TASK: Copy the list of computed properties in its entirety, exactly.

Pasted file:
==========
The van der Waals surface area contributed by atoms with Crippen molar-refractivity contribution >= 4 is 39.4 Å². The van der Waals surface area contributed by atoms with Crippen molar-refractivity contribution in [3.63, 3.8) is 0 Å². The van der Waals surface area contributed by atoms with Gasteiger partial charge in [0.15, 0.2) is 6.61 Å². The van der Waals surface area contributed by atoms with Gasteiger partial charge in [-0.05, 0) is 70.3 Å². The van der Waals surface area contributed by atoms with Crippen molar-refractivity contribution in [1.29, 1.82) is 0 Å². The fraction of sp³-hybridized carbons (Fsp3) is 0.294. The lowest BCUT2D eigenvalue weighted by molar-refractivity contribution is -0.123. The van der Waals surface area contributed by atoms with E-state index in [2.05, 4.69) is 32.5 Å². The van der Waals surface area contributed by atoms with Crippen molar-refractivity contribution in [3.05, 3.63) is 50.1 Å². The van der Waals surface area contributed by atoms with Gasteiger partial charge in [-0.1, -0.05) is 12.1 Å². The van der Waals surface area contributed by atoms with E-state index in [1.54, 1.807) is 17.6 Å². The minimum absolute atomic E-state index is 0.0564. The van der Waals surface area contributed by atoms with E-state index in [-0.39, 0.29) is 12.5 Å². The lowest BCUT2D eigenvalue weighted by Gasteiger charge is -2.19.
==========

The van der Waals surface area contributed by atoms with Crippen molar-refractivity contribution >= 4 is 39.4 Å². The van der Waals surface area contributed by atoms with Crippen molar-refractivity contribution in [3.63, 3.8) is 0 Å². The van der Waals surface area contributed by atoms with Gasteiger partial charge in [0.15, 0.2) is 6.61 Å². The van der Waals surface area contributed by atoms with Gasteiger partial charge in [-0.05, 0) is 70.3 Å². The van der Waals surface area contributed by atoms with Crippen molar-refractivity contribution in [1.29, 1.82) is 0 Å². The fraction of sp³-hybridized carbons (Fsp3) is 0.294. The lowest BCUT2D eigenvalue weighted by molar-refractivity contribution is -0.123. The van der Waals surface area contributed by atoms with E-state index in [2.05, 4.69) is 32.5 Å². The van der Waals surface area contributed by atoms with Crippen molar-refractivity contribution in [3.05, 3.63) is 50.1 Å². The van der Waals surface area contributed by atoms with Gasteiger partial charge in [-0.1, -0.05) is 12.1 Å². The van der Waals surface area contributed by atoms with E-state index in [1.54, 1.807) is 17.6 Å². The minimum absolute atomic E-state index is 0.0564. The van der Waals surface area contributed by atoms with E-state index in [-0.39, 0.29) is 12.5 Å². The lowest BCUT2D eigenvalue weighted by Gasteiger charge is -2.19.